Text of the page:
ERC Updates: IRS Sends “Initial Round” of Disallowance Letters and Opens Limited-Time Voluntary Disclosure ProgramOffshore Account Update
Posted on January 12, 2024 | Share
As the IRS continues to combat an estimated $2 trillion in fraudulent Employee Retention Credit (ERC) claims, it is targeting businesses that improperly claimed the credit through various means. After establishing a withdrawal process for pending claims in October 2023, the IRS sent an “initial round” of disallowance letters in December, and it opened a limited-time ERC Voluntary Disclosure Program (ERC-VDP) a few weeks later.
Business owners who claimed the ERC need to ensure that they are making informed decisions, as New Jersey tax attorney Kevin E. Thorn, Managing Partner of Thorn Law Group, explains:
What Business Owners Need to Know if They Received an ERC Disallowance Letter
If you received an ERC disallowance letter from the IRS in December 2023, this means that the IRS determined your business was ineligible for the credit for one of two reasons. Either:
- Your business was not in existence between March 13, 2020, and December 31, 2021; or,
- Your business did not pay any qualifying wages during this eligibility period.
If you agree with the IRS’ determination of your business’s eligibility, then you may simply be able to move on—provided that the letter covers all ERC claims your business filed. However, if your business still has another ERC claim pending, you will want to assess the validity of this claim promptly, and if you disagree with the IRS’ determination, you will want to speak with a tax attorney about responding to the letter or filing an administrative appeal.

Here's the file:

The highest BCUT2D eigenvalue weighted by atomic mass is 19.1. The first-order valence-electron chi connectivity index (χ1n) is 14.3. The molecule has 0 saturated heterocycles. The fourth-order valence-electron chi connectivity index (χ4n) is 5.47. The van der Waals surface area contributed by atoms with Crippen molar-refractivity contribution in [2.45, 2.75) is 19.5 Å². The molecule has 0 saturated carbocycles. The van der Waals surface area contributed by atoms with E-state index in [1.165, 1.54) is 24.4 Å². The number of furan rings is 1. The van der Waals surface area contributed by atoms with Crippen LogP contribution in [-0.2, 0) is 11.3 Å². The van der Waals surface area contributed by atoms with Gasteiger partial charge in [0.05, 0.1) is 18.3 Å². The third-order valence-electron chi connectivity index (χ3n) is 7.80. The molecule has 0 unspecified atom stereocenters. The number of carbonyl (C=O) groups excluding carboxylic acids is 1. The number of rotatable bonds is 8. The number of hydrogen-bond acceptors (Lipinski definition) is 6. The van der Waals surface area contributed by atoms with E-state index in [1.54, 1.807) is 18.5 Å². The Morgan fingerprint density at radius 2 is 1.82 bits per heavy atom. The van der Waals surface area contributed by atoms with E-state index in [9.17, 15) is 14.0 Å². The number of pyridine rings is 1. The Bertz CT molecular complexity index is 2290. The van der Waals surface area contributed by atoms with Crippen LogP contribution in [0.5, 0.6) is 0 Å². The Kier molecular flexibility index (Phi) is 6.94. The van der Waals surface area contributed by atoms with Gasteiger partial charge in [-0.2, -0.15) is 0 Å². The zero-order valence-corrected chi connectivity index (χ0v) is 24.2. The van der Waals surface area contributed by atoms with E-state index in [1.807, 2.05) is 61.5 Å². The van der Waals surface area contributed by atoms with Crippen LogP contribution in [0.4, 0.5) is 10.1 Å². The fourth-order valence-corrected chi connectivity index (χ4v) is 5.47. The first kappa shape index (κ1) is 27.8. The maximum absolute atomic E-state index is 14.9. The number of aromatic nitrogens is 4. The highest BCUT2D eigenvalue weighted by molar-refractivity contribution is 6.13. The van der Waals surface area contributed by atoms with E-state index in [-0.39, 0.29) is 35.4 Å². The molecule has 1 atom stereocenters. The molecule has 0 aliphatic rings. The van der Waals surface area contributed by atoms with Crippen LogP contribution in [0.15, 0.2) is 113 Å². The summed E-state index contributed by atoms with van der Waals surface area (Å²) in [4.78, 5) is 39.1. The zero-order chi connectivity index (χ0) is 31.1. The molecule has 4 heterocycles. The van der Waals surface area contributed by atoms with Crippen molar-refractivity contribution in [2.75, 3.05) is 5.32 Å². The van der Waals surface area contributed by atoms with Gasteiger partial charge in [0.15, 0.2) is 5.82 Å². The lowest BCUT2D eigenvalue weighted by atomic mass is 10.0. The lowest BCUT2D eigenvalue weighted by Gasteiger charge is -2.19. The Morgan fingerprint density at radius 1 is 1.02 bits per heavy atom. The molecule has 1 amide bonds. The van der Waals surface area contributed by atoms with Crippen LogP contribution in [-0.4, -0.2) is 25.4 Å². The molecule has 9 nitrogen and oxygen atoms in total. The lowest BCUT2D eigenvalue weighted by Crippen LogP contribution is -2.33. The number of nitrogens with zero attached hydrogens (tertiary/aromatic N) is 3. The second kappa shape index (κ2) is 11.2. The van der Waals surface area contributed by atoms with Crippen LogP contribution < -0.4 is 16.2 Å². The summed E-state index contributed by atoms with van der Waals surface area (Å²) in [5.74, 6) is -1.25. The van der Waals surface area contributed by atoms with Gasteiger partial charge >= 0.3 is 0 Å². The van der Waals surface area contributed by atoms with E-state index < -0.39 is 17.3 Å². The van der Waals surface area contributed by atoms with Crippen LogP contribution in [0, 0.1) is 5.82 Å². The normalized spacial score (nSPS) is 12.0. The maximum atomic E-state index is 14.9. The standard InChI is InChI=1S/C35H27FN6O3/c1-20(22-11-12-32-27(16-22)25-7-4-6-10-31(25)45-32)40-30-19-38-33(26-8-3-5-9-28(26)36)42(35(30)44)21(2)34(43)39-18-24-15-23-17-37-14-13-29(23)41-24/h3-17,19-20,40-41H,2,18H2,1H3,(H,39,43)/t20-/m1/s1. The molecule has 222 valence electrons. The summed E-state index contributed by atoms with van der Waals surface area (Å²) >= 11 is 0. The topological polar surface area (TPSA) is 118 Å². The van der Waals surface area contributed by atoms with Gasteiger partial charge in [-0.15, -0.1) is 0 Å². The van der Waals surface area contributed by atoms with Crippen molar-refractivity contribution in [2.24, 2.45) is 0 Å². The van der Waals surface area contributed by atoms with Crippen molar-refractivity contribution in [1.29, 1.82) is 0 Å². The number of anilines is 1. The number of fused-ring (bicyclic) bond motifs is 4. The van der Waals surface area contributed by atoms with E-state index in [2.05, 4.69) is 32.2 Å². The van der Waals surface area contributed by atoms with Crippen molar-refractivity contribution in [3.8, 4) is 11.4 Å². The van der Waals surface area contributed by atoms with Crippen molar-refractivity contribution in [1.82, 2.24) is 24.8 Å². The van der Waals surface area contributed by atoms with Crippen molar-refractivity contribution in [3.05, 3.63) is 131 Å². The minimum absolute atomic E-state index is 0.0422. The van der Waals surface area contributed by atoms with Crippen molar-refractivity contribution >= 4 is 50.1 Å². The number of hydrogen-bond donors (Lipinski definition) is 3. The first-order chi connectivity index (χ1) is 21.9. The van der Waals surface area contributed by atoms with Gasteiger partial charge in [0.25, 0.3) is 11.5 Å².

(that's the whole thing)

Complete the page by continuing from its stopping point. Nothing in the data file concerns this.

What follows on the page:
What Business Owners Need to Know if They Haven’t Received an ERC Disallowance Letter
Business owners who haven’t received an ERC disallowance letter from the IRS should promptly review their ERC filings with their tax counsel. As the IRS noted when announcing its initial round of disallowance letters, it “has hundreds of criminal cases being worked, and thousands of ERC claims have been referred for audit.” In other words, while the IRS is simply disallowing some credits, it is also pursuing enforcement as warranted.
For businesses that have submitted ERC claims but have not yet received (or cashed) refund checks from the IRS, filing for withdrawal may be the best approach. For those that have received refunds, submitting a voluntary disclosure under the ERC-VDP may be necessary. However, both options are subject to specific eligibility criteria, and both present risks. As a result, informed decision-making is critical. To ensure that you are making the right decision, you should consult with experienced tax counsel before voluntarily providing any information to the IRS.
Request an Appointment with New Jersey Tax Attorney Kevin E. Thorn
New Jersey tax attorney Kevin E. Thorn, Managing Partner of Thorn Law Group, is actively representing businesses and their owners in ERC compliance matters. If you need to ensure that you are making informed decisions, we invite you to get in touch. To request an appointment with Mr. Thorn, please call 201-842-7696 or tell us how we can reach you online today.